Estimated to occur in as many as one in twenty school-going children, Attention Deficit Hyperactivity Disorder (ADHD) is more common than many people think. Commonly misunderstood and potentially disabling, it can have a significantly negative impact on the quality of life for those suffering from it.
ADHD was defined in a medical journal as early as 1902 as a “marked inability to concentrate and sustain attention”. Although prevalent, it is not without controversy, with many professionals and members of the public voicing concern regarding the correct diagnosis of the disorder and the possible long-term impact of the medication used to treat it.
However, according to Dr Anitha Gangaram, a psychiatrist practising at Netcare Waterfall City Hospital in Midrand, failure to diagnose ADHD could have significantly detrimental consequences, making it critical that children suspected of having the disorder be correctly diagnosed by a qualified professional at an early age.
The importance of correct and early diagnosis
“The diagnosis of ADHD should be based on a thorough interview by a clinician who is experienced in making the diagnosis. A comprehensive history is usually obtained from the patient, a relevant family member, as well as the school in the case of a young child or adolescent. In addition rating scales and comprehensive questionnaires are used to make as accurate a diagnosis as possible.”
Further complicating the diagnosis and treatment of ADHD, says Dr Gangaram, is the fact that the exact cause is not actually known, as well as the many common myths surrounding the effects of the medication used to treat it.
“Failing early and correct diagnosis, ADHD in children can lead to problems at home and at school and can significantly impact the child’s ability to learn and socialise successfully. These children may also struggle to follow family routine which often has a negative effect on the parent-child relationship,” she comments.
According to Dr Gangaram, two-thirds of children and adolescents with ADHD will continue to have symptoms as adults, again emphasising the importance of early diagnosis and management.
ADHD in adolescents and adults
“ADHD in adolescents can affect all important spheres of life such as academics, peer relationships, family relationships and any life skills that are learnt during this time, for instance, driving.”
“There is growing awareness that adults too can suffer from ADHD. Adults with untreated ADHD often have difficulties in maintaining stable relationships and experience increased work difficulties, as well as frequent changes in employment. They are also more likely to engage in addictive behaviours such as smoking, alcohol abuse and drugs. However, they do benefit from the medications used to treat this disorder,” she explains.
Myths surrounding ADHD
“All children will be inattentive, impulsive and overly active from time to time. However, in the case of children with ADHD, these behaviours are developmentally inappropriate and are the rule, not the exception. Due to the absence of an exact explanation for the cause, it is often difficult for families to accept that a child may in fact have ADHD,” explains Dr Gangaram.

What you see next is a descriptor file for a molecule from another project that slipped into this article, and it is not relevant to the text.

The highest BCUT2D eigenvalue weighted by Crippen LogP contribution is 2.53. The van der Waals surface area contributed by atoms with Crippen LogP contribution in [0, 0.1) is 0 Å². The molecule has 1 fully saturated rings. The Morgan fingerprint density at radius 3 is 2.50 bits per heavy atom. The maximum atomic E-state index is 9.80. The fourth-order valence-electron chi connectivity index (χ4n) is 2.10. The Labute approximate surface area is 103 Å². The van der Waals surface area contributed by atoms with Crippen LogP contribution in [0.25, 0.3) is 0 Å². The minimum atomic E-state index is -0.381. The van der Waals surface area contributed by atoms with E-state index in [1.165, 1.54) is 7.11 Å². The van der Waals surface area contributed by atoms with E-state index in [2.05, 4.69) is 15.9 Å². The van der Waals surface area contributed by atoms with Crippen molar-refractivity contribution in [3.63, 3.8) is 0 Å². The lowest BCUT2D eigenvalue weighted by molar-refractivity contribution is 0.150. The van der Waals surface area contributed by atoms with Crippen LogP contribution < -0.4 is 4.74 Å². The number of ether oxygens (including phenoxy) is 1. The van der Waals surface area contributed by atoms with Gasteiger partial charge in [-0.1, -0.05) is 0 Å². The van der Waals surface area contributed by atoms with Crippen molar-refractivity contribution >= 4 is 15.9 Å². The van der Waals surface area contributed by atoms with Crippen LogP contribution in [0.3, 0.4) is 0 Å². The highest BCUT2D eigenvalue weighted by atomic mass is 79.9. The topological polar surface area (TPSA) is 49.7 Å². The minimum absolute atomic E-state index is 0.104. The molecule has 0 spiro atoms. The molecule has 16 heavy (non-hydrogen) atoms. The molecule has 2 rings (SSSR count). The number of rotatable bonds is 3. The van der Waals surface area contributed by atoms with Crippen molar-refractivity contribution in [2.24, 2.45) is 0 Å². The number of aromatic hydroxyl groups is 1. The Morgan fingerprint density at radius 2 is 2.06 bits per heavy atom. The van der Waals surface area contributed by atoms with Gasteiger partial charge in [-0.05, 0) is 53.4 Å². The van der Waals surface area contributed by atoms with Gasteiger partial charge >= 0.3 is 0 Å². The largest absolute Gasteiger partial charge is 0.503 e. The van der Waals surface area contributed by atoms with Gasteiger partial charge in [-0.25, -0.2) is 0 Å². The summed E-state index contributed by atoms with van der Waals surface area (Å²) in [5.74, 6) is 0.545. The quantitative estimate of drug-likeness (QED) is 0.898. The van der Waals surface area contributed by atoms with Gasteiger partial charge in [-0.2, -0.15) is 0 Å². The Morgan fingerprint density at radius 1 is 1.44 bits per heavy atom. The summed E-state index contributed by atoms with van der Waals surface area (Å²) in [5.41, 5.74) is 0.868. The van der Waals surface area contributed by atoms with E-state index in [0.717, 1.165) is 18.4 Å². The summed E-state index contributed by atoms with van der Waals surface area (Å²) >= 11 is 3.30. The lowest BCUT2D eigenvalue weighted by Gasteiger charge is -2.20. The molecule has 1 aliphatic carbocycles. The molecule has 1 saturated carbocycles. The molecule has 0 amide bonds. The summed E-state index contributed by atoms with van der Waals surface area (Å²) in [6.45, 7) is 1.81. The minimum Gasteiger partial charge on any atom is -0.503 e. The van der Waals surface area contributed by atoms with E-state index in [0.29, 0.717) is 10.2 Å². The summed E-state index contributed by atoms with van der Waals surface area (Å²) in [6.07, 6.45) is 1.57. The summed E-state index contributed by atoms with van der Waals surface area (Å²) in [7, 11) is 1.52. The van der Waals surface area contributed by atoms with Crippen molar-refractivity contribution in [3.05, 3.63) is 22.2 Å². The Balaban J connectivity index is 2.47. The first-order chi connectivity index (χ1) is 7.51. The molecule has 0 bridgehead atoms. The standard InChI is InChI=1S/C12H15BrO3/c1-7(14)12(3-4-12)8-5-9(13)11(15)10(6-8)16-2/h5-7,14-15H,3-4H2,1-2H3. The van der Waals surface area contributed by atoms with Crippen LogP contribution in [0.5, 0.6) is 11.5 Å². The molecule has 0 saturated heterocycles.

“The widespread myths around the medication used to treat ADHD are another reason families opt to leave it untreated, more often than not, to the child’s detriment. The three most common myths are: that ADHD medication will make the child seem drugged, that it is addictive, and that children who take this medication are more likely to abuse alcohol or drugs when they become teenagers.”
“These are all totally unfounded, as with the appropriate medication at the appropriate dose, ADHD medication controls ADHD symptoms without causing significant side effects. At the right dose, it is also not addictive for appropriately diagnosed patients. When it comes to increased substance abuse in adolescence, the opposite is in fact true. Leaving ADHD untreated will see teenagers seeking alternative substances in order to self-medicate,” she stresses.
And while there remains much controversy about the impact of diet on ADHD, Dr Gangaram says that there is no concrete scientific proof of a causative link between diet and the condition.
“Naturally, being exposed to a healthy and balanced diet is important in promoting optimal health and well-being in children and adults alike. And even though there have been suggestions that sugar and preservatives can in fact impact ADHD symptoms, there is no convincing medical evidence to suggest this is always the case. Excessive sugar intake and preservatives will only worsen symptoms of ADHD in children who are specifically sensitive to these, but not in all children. Of note is that these have not been scientifically proven to cause the disorder.”
Consulting a qualified professional is key
Although there are definite symptoms that may indicate that a person or child is suffering from ADHD, Dr Gangaram again emphasises the importance of consulting a qualified professional to make a diagnosis.
“The inability to concentrate, hyperactivity and impulsivity are all more marked in ADHD sufferers, however it is dangerous to make an unqualified diagnosis without the assistance of a specialist. Ultimately however, seeking treatment can improve the quality of life of sufferers substantially, and all sufferers should be afforded the opportunity to be correctly treated to help them reach their full potential,” concludes Dr Gangaram.
Issued by: Martina Nicholson Associates (MNA) on behalf of Netcare
Contact: Martina Nicholson, Graeme Swinney, Meggan Saville or Alison Sharp
Telephone: (011) 469 3016
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